Venn also supports PropelICT by hosting its Build cohort, the program that focuses on more developed startups.

“Our primary focus is growth-stage small to medium-sized companies and those getting ready to (grow),” Robertson said. “We help them develop export market focus.”

In his development work, Robertson often draws ideas from a range of groups and locales. When he was initially seeking to boost Moncton’s innovation sector, Robertson gained inspiration and advice from the IC2 Institute, a think-tank in Austin, Texas.

In 2007, while seeking to implement the recommendations of IC2, he looked to Oulu in northern Finland, a community with many similarities to Moncton. Those included a reliance on resource industries, bilingualism and a remote location. Interestingly, Oulu had managed to generate 800 tech companies in the previous 15 years.

“Admittedly, they had … Nokia as a research base and that acted as a catalyst for their ecosystem, but we felt we could learn a lot from them and a group of us went over.”

The visiting Canadians found that the heart of Oulu’s ecosystem — the Oulu Innovation Alliance — was a non-profit funded by government, universities and industry. That all-inclusiveness is something that Robertson has prioritized since beginning work on Moncton’s innovation sector.

He also attends meetings of the Technology Councils of North America, which he describes as “a great big peer group.”

“We compare notes on best practices. It’s not competitive. We share strategies and ideas.”

Robertson was raised in Moncton. He studied commerce at Halifax’s Dalhousie University and gained an MBA from Saint Mary’s University. He later spent 10 years in Ottawa working for the Atlantic Canada Opportunities Agency.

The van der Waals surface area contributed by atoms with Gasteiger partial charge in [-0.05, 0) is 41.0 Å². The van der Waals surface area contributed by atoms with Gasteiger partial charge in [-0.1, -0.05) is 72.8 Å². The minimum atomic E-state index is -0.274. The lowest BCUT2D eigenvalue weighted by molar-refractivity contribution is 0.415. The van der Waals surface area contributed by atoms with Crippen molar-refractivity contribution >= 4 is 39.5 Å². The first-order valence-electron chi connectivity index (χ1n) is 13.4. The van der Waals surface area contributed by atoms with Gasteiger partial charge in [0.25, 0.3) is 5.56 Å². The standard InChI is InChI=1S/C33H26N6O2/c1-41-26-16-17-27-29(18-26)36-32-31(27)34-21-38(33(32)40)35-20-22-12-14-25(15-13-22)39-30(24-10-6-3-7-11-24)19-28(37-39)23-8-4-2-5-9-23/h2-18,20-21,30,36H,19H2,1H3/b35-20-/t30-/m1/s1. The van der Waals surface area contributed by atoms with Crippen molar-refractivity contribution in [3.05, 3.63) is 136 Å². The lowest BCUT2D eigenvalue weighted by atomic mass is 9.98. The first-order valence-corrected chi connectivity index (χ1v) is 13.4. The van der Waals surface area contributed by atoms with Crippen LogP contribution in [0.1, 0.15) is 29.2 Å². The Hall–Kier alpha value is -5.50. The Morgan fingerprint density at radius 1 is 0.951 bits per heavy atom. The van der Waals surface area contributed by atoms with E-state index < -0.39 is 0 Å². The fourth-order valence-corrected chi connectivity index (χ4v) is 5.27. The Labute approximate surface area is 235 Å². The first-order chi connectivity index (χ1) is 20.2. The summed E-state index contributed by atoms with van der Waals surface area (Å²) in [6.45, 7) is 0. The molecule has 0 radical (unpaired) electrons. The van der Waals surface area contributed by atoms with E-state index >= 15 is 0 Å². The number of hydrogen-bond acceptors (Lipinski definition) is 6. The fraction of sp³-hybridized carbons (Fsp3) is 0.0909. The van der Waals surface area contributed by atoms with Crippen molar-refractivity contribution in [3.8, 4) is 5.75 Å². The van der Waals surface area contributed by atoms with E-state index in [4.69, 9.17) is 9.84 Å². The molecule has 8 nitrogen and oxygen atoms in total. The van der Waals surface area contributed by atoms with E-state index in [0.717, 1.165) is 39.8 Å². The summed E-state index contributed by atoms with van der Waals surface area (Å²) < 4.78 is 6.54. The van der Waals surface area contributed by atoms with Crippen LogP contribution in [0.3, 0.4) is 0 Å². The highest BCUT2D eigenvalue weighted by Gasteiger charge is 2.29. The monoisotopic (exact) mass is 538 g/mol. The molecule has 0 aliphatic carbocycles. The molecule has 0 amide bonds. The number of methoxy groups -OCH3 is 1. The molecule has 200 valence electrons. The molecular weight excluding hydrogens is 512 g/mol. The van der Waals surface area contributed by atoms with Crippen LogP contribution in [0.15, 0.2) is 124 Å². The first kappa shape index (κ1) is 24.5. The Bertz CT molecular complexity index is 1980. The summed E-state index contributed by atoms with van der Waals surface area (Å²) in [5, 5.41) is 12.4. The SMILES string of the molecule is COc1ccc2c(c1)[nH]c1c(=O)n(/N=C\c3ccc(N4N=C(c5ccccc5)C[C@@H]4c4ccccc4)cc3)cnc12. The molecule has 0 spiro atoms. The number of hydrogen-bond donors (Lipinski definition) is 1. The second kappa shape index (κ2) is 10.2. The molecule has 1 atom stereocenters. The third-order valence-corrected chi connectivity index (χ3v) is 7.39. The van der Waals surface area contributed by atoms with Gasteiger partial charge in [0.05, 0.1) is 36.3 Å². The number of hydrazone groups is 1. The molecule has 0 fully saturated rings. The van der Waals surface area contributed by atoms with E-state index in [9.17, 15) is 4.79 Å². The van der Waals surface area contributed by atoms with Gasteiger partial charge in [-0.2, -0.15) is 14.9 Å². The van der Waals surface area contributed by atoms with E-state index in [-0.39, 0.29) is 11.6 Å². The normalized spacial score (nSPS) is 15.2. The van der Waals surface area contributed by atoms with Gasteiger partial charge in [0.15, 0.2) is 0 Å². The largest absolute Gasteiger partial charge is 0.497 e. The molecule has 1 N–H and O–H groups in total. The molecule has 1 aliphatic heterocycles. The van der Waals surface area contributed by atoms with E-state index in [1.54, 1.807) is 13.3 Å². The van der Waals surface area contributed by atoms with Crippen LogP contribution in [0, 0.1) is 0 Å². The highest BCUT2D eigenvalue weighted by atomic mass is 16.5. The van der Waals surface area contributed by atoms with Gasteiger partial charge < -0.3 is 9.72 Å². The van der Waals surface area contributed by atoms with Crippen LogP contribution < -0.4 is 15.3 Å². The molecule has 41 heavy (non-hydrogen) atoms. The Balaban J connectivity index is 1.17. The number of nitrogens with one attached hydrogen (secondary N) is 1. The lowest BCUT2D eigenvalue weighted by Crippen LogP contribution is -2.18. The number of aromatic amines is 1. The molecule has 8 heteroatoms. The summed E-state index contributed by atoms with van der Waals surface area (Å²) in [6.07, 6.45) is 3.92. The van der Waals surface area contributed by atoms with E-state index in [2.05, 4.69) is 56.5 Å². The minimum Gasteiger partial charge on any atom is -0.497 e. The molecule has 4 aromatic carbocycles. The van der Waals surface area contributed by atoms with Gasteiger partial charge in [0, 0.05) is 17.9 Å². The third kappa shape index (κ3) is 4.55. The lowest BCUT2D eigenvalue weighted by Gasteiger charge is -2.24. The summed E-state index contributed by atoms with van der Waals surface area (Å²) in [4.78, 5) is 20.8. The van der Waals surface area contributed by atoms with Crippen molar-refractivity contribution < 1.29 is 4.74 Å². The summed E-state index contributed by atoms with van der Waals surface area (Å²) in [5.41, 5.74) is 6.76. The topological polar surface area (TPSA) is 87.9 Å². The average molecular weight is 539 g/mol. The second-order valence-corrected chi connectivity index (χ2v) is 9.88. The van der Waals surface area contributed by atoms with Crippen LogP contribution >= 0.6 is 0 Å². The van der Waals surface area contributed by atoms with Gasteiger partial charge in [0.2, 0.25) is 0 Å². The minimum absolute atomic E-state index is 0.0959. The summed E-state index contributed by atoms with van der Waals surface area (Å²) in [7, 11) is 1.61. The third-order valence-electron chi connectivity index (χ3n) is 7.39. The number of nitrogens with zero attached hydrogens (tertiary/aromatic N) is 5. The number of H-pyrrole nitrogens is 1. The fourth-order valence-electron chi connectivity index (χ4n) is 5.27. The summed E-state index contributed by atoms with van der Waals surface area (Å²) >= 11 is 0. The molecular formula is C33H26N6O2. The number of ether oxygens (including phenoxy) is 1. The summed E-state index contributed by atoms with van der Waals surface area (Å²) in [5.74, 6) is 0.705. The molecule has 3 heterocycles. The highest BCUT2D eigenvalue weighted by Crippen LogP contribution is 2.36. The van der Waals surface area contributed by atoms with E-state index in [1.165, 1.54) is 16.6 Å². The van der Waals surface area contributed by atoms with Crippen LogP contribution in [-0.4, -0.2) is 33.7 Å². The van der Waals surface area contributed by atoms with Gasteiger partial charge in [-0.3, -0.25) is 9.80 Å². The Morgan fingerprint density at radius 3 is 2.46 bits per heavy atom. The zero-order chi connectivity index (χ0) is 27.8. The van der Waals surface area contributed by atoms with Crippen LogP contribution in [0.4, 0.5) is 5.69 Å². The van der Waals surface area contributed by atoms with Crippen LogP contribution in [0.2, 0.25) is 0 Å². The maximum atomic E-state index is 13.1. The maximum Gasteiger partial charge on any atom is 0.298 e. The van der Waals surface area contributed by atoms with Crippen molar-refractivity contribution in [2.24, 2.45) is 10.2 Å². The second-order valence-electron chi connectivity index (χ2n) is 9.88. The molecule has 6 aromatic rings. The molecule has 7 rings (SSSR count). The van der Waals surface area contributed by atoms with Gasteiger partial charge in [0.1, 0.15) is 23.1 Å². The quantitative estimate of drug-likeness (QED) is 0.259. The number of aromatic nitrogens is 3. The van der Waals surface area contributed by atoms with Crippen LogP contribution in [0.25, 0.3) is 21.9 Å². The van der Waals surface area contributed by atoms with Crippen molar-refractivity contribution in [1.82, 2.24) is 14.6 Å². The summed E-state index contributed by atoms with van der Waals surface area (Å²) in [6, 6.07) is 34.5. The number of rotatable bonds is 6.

He returned to Moncton with ACOA in 1996 to work on innovation policy.

From 2001 to 2008, he was a member of Moncton’s city council, where he was the inaugural chairman of the economic affairs committee.

Robertson said co-operation is driving Atlantic Canada’s innovation sector forward.

“Over the last few years, there’s been a movement toward a more collaborative approach. It’s making a huge difference. We’re building relationships with each other and across the region.”

Crowdfunding Event at Summer St.

PropelICT’s information session on equity crowdfunding and related issues on Monday is now taking place at the Innovacorp Enterprise Centre at 1344 Summer Street.

The organization had planned another venue but had to make the change yesterday. An early post by Entrevestor on Thursday contained the previous address. 

Crowdfunding is the process of raising money online from a broad range of people. Although it has been used for charitable fundraising and early sales of products, regulators in six provinces (including Nova Scotia and New Brunswick) recently approved the practice for companies raising capital. No company can raise more than $250,000 in a single campaign, and investors are limited to maximum investments of $1,500 per company.

The discussion on Monday night will discuss capital-raising options, though the focus will be on crowdfunding, equity crowdfunding and securities law.

The speakers at the event will be: Abel Lazarus, Senior Securities Analyst at the Nova Scotia Securities Commission; Andy Osburn, CEO of Equals6 and an authority on crowdfunding; Sean Sears, CEO of the  equity crowdfunding platform iCrowdx; and Gavin Stuttard, Canadian Bar Association Securities Section and a partner at the law firm Stewart McKelvey.

Last month, New Brunswick’s Financial and Consumer Services Commission held similar events in Fredericton, Moncton and Saint John to inform the community about the changes in regulation.

Bitness Lands First Customers

Alex Gillis, left, and Aristides Milios: Helping businesses track their customers.

Alex Gillis, left, and Aristides Milios: Helping businesses track their customers.